A combination of political thriller and UFO conspiracies, Saucer State returns us to the world of alien abductee (and President of the United States!) Arcadia Alvarado as she seeks to discover the reality of what happened to her. IDW promise a new reader-friendly jumping-on point for this Hugo Award-nominated series as it returns for a concluding run.
Paul Cornell (W), Ryan Kelly (A) • IDW Publishing, $3.99
– Andy Oliver
The Normals #1
Although not much is known about the specifics of AfterShock Comics’ new creator-owned series from Adam Glass (Rough Riders), solicitations promise The Normals questions the very nature of reality and to what lengths one would go to save the world they’ve come to know and love, even if it happens to be entirely false.
Teamed up with Dennis Calero (X-Men: Noir), Glass promises this is a personal tale that will challenge readers to take a hard look at the world they live in and examine just how far they would go to maintain the status quo. What would you do to save a world you know isn’t real? The Normals might just have the answer!
Adam Glass (W), Dennis Calero (A) • AfterShock Comics, $3.99
– Jason Wilkins
It takes not only talent, but also hours of hard work and personal exploration to execute an artistic idea. However, sometimes you can look at a piece and know immediately that there is something beyond all that, something more artistically innate and instinctual within the artist that causes their work to shine brighter than others.
LRNZ (the nom-de-art of Italian illustrator Lorenzo Ceccotti) is just such an artist, and this week Magnetic Press releases Viewpoint, a compendium of some of his best work over the past decade. Known for his dystopic sci-fi graphic novels Golem and Astrogamma, LRNZ’s characteristically expressive style employs a whole host of artistic methods to achieve fantastic effects and inspiring imagery. His work clearly demonstrates that he’s not only a talented artist, but that he also strives to break with convention to deliver a fresh viewpoint with his work and take illustration to new levels.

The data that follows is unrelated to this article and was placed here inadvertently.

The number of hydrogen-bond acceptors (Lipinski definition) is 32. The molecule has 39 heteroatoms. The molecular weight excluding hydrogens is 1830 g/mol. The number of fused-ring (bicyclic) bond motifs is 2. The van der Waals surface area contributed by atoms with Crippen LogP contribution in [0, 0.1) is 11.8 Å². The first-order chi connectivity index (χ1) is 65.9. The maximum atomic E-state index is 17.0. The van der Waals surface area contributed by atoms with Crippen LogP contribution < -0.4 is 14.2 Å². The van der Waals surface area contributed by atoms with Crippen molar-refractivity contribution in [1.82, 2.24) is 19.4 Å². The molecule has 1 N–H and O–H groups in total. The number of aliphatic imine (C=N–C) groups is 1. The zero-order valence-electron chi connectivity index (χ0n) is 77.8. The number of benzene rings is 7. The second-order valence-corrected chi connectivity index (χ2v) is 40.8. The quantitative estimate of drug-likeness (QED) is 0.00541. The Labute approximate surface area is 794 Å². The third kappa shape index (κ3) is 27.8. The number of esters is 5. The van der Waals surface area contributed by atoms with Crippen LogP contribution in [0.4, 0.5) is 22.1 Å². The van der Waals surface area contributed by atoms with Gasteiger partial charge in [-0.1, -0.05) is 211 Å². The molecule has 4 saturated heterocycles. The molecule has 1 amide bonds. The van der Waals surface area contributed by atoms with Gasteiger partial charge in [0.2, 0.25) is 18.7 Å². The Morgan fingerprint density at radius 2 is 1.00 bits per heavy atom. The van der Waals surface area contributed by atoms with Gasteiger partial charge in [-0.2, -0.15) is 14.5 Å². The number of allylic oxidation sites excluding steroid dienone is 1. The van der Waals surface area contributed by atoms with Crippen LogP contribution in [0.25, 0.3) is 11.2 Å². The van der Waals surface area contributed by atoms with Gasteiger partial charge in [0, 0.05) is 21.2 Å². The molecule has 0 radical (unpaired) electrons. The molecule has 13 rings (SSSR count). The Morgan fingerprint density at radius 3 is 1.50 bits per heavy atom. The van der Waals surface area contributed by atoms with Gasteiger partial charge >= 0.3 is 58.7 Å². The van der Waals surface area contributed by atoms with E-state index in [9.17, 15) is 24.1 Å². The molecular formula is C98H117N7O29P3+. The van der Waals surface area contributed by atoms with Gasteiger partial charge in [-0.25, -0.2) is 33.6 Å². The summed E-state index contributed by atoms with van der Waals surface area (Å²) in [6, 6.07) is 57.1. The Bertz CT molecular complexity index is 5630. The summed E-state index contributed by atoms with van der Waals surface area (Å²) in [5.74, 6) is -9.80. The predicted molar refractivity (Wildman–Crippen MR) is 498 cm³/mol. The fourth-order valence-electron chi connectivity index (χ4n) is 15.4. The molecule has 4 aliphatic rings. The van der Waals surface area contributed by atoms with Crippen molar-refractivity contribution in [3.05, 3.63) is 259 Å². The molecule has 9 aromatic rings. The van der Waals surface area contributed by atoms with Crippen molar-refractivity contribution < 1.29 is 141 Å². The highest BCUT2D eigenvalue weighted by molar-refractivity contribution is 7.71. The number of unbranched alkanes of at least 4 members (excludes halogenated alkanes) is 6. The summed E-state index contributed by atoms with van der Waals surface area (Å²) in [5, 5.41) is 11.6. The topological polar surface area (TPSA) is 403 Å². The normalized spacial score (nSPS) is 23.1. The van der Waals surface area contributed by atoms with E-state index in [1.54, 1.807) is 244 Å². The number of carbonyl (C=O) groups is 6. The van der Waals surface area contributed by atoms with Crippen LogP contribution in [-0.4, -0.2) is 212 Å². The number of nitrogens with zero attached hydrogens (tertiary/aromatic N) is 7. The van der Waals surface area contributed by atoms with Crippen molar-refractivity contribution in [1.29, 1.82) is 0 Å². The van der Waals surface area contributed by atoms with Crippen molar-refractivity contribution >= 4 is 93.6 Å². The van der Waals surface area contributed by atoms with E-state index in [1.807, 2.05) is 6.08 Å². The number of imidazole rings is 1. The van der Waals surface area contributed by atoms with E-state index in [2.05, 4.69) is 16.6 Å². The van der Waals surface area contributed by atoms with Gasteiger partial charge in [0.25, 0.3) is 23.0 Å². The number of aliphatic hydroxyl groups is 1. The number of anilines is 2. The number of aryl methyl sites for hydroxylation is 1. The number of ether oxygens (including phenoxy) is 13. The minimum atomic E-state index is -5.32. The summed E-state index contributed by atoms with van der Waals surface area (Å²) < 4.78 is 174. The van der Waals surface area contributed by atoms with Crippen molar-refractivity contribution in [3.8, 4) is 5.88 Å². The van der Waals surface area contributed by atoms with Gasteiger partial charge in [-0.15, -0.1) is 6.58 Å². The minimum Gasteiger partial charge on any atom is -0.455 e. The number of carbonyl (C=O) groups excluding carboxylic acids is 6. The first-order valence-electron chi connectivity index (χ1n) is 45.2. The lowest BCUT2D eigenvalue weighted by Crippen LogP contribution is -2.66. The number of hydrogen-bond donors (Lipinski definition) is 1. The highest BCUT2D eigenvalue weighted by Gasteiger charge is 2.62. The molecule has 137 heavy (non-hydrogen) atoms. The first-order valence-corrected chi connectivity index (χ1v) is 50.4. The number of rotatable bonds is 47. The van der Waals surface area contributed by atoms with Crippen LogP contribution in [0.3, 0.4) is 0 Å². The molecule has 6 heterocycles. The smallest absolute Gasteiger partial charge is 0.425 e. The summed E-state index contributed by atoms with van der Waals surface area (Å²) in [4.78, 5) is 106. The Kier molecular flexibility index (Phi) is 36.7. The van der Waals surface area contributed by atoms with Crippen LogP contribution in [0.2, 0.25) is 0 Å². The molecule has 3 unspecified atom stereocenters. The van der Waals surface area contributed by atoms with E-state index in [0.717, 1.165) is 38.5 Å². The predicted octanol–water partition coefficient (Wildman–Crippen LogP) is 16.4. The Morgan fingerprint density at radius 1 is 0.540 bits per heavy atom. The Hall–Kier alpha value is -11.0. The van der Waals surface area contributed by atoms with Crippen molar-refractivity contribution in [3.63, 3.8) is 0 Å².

Viewpoint is available in a nice quality hardcover edition that will surely be a great way to experience the work of this contemporary master.
Lorenzo Ceccotti (W/A) • Magnetic Press, $29.99
– Matthew Box
Scooby-Doo Team-Up #26
Over the last few years, under the guidance of writer Sholly Fisch, Scooby-Doo Team-Up has recaptured the nostalgic excitement of 1970s mainstream team-up comics with a sense of joy and energy that has been a delight to behold.
It’s paired up the crew of the Mystery Machine with classic animated characters like the Flintstones, the Jetsons, Quick Draw McGraw and Secret Squirrel, along with a host of retro angst-free versions of DC super-characters like Superman, Batman, Harley Quinn and the Super Friends. In the latter case it’s pretty much proven to be the last recognisable vestige of the pre-2011 DC Universe still in existence and has been all the more welcome for that.
Clever but accessible stories full of Easter Egg references ensure that this is a genuinely all-ages comic that kids and adults can enjoy on different levels. This month sees Scooby and co meet up with the legendary Hong Kong Phooey. If you’re looking for a complete story that combines comfort reading with uncomplicated escapism you can’t go wrong with Scooby-Doo Team-Up #26 this week.
Sholly Fisch (W), Scott Jeralds (A) • DC Comics, $2.99
– Andy Oliver